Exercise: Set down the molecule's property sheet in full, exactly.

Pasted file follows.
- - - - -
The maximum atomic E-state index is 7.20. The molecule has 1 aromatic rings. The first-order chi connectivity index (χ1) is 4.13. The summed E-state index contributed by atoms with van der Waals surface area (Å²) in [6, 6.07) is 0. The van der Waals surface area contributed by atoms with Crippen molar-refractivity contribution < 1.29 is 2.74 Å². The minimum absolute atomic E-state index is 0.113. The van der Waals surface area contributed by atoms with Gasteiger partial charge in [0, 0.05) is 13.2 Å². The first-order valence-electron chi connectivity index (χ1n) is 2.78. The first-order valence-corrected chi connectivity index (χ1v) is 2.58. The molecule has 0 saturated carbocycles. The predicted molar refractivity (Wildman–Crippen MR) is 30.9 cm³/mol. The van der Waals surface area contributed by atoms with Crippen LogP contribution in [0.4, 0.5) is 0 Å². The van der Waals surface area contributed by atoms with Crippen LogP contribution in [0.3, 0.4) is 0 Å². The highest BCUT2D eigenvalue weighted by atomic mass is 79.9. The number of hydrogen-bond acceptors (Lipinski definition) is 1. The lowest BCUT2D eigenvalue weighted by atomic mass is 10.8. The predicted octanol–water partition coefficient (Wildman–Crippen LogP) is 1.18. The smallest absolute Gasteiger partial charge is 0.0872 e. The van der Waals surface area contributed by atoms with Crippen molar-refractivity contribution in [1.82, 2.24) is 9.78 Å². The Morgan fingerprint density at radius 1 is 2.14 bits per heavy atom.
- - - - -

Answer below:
The maximum atomic E-state index is 7.20. The molecule has 1 aromatic rings. The first-order chi connectivity index (χ1) is 4.13. The summed E-state index contributed by atoms with van der Waals surface area (Å²) in [6, 6.07) is 0. The van der Waals surface area contributed by atoms with Crippen molar-refractivity contribution < 1.29 is 2.74 Å². The minimum absolute atomic E-state index is 0.113. The van der Waals surface area contributed by atoms with Gasteiger partial charge in [0, 0.05) is 13.2 Å². The first-order valence-electron chi connectivity index (χ1n) is 2.78. The first-order valence-corrected chi connectivity index (χ1v) is 2.58. The molecule has 0 saturated carbocycles. The predicted molar refractivity (Wildman–Crippen MR) is 30.9 cm³/mol. The van der Waals surface area contributed by atoms with Crippen LogP contribution in [0.4, 0.5) is 0 Å². The van der Waals surface area contributed by atoms with Crippen LogP contribution in [0.3, 0.4) is 0 Å². The highest BCUT2D eigenvalue weighted by atomic mass is 79.9. The number of hydrogen-bond acceptors (Lipinski definition) is 1. The lowest BCUT2D eigenvalue weighted by atomic mass is 10.8. The predicted octanol–water partition coefficient (Wildman–Crippen LogP) is 1.18. The smallest absolute Gasteiger partial charge is 0.0872 e. The van der Waals surface area contributed by atoms with Crippen molar-refractivity contribution in [1.82, 2.24) is 9.78 Å². The Morgan fingerprint density at radius 1 is 2.14 bits per heavy atom.